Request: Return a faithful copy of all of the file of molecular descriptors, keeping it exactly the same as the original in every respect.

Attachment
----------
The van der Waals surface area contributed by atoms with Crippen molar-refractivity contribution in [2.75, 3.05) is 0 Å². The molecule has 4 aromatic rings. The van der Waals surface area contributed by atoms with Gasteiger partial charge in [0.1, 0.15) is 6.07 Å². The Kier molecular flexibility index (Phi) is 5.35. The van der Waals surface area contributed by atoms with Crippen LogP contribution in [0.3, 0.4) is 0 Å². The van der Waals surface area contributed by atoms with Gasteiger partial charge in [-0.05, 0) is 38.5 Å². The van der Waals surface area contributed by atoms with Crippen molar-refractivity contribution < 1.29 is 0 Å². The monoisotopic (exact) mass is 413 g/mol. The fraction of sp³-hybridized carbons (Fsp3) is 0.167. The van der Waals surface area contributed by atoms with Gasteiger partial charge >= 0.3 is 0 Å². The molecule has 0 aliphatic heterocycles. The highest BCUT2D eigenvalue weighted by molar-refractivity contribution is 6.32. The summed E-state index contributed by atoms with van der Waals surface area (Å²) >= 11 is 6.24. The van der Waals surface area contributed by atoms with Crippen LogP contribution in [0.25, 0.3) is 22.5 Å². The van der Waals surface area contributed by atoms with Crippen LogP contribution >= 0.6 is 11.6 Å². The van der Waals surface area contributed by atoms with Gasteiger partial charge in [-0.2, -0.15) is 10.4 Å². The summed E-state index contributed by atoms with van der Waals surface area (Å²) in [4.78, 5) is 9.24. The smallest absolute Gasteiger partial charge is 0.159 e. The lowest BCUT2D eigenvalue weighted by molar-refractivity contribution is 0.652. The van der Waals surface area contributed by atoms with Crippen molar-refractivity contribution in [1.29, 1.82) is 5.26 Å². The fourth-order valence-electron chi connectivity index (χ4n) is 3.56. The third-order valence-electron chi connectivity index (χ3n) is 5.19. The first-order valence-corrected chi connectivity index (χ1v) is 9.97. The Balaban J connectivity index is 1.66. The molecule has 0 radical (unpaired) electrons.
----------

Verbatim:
The van der Waals surface area contributed by atoms with Crippen molar-refractivity contribution in [2.75, 3.05) is 0 Å². The molecule has 4 aromatic rings. The van der Waals surface area contributed by atoms with Gasteiger partial charge in [0.1, 0.15) is 6.07 Å². The Kier molecular flexibility index (Phi) is 5.35. The van der Waals surface area contributed by atoms with Crippen LogP contribution in [0.3, 0.4) is 0 Å². The van der Waals surface area contributed by atoms with Gasteiger partial charge in [-0.05, 0) is 38.5 Å². The van der Waals surface area contributed by atoms with Crippen molar-refractivity contribution < 1.29 is 0 Å². The monoisotopic (exact) mass is 413 g/mol. The fraction of sp³-hybridized carbons (Fsp3) is 0.167. The van der Waals surface area contributed by atoms with Gasteiger partial charge >= 0.3 is 0 Å². The molecule has 0 aliphatic heterocycles. The highest BCUT2D eigenvalue weighted by molar-refractivity contribution is 6.32. The summed E-state index contributed by atoms with van der Waals surface area (Å²) >= 11 is 6.24. The van der Waals surface area contributed by atoms with Crippen LogP contribution in [0.25, 0.3) is 22.5 Å². The van der Waals surface area contributed by atoms with Crippen LogP contribution >= 0.6 is 11.6 Å². The van der Waals surface area contributed by atoms with Gasteiger partial charge in [-0.2, -0.15) is 10.4 Å². The summed E-state index contributed by atoms with van der Waals surface area (Å²) in [4.78, 5) is 9.24. The smallest absolute Gasteiger partial charge is 0.159 e. The lowest BCUT2D eigenvalue weighted by molar-refractivity contribution is 0.652. The van der Waals surface area contributed by atoms with Crippen molar-refractivity contribution in [1.29, 1.82) is 5.26 Å². The fourth-order valence-electron chi connectivity index (χ4n) is 3.56. The third-order valence-electron chi connectivity index (χ3n) is 5.19. The first-order valence-corrected chi connectivity index (χ1v) is 9.97. The Balaban J connectivity index is 1.66. The molecule has 0 radical (unpaired) electrons.